The Impact of Borders on Road Infrastructure

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Throughout the 20th century the world experienced the arrival of new technologies that shattered the way of living of billion humans. In particular the fast development of car industry has redesigned the landscapes and connections between cities. As a result, trade increased drastically in volume and led some countries to enter into an integrated market where borders aren’t a hindrance anymore to the free movement of goods. However investment of road infrastructure seems still to be underprovided near the border because it requires agreement and investment from both sides of the border. In this context this raises the question of the impact of the borders on road infrastructures.

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A quite broad literature has already investigated that question by using the volume trade as the explained variable to assess the impact of the border on it. The results vary in intensity across studies and geographical area but tend to converge in a significant impact.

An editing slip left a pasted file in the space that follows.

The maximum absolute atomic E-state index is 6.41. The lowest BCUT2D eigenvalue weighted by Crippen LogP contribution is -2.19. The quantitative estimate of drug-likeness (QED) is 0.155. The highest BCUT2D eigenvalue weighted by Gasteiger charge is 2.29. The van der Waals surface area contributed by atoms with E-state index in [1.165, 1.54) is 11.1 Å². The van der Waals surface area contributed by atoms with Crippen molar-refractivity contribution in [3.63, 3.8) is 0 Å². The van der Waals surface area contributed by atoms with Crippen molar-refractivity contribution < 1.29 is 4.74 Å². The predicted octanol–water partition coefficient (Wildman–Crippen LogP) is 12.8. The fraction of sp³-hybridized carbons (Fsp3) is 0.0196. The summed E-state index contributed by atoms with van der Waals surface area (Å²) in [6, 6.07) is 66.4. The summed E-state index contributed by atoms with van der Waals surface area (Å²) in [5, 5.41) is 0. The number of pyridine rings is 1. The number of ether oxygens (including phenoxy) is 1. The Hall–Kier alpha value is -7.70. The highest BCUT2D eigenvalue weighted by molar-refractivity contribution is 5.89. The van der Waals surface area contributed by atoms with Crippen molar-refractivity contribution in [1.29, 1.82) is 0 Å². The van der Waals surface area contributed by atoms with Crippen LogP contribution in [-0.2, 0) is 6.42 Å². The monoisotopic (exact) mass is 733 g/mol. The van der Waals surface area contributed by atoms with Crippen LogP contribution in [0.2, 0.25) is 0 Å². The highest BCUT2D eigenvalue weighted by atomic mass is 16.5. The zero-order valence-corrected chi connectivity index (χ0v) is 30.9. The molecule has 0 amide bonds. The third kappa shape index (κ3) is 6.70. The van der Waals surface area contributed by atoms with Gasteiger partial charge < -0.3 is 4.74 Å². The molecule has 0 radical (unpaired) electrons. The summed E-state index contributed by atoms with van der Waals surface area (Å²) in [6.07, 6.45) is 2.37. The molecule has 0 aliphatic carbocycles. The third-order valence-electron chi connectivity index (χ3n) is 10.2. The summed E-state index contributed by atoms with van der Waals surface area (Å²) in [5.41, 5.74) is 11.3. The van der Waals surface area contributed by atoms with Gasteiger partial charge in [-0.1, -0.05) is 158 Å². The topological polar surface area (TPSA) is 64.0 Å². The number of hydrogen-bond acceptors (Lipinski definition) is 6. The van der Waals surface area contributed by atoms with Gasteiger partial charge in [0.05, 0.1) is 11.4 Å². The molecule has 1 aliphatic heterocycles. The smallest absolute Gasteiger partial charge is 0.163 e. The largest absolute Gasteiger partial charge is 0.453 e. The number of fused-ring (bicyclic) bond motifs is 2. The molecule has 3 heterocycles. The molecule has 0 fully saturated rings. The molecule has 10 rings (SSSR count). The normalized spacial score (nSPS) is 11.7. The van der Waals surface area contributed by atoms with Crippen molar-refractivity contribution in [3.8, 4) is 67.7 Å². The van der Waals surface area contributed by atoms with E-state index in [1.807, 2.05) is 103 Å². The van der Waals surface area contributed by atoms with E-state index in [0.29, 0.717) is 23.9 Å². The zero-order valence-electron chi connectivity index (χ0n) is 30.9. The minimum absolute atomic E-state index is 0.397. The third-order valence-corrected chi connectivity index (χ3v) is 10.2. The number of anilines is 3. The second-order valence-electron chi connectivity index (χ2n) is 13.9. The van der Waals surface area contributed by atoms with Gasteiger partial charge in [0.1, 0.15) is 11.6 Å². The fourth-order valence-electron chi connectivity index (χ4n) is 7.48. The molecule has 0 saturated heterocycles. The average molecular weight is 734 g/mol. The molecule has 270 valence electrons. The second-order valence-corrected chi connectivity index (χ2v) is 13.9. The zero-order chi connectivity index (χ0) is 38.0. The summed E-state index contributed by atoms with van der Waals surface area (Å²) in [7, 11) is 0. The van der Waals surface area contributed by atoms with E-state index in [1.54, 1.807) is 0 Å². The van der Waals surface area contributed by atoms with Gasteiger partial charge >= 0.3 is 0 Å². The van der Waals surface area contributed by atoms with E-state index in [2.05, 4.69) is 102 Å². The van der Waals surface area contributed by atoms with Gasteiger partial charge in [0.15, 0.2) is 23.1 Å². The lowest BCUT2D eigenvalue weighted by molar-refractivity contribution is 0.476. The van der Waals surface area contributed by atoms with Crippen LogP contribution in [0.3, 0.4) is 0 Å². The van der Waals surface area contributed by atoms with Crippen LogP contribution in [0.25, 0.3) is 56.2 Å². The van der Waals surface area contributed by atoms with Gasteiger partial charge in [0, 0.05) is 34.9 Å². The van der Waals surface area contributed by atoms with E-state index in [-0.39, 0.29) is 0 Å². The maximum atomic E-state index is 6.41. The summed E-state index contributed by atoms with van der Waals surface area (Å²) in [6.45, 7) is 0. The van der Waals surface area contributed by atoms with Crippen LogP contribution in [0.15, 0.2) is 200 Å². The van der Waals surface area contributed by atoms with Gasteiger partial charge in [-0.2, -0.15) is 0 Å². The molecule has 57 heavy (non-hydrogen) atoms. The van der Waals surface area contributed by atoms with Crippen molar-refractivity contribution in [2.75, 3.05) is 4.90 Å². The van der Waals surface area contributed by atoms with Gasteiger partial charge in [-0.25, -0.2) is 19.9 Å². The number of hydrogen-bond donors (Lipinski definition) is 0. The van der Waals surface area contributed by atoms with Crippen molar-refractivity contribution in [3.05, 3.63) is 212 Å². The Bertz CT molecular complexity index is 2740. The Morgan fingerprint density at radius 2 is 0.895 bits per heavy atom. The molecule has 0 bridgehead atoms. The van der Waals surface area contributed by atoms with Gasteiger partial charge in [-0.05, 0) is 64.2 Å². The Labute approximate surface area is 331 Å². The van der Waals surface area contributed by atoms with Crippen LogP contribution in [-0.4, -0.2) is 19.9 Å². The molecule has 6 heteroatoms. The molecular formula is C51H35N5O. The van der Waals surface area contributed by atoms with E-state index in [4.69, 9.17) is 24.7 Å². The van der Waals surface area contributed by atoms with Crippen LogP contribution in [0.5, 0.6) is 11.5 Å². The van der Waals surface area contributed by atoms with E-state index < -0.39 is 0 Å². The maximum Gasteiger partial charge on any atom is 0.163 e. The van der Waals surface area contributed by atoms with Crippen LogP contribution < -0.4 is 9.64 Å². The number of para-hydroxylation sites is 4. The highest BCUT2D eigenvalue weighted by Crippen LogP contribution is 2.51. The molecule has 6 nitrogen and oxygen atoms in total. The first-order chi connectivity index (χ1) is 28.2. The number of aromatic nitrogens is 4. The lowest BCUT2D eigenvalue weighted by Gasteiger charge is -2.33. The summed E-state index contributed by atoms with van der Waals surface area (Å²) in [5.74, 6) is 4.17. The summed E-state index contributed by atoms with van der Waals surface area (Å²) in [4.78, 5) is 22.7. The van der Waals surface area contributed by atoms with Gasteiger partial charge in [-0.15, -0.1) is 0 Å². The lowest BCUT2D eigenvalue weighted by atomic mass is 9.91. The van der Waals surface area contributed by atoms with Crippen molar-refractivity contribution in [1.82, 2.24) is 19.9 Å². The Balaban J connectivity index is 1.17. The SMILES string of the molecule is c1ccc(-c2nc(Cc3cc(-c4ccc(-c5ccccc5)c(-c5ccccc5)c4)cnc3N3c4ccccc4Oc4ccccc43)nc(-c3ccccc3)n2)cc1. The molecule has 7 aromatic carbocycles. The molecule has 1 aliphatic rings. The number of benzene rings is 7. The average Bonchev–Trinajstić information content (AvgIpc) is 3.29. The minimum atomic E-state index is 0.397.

The aim of this paper is to perform an econometric study of travel time by car between the main cities of two countries as a function of geographic distance and the border separating them. The volume of trade is not taking into account here and is replaced by the time needed the cross the distance. It will not only allow us to compute the “border effect” but also to identify its causes such as the quality of the roads and the sinuosity of the routes as explained later on. Using the data available on Google Map, the results show that crossing a border between Belgium and Netherlands increases the travel time by approximately 15.5% everything else being equal.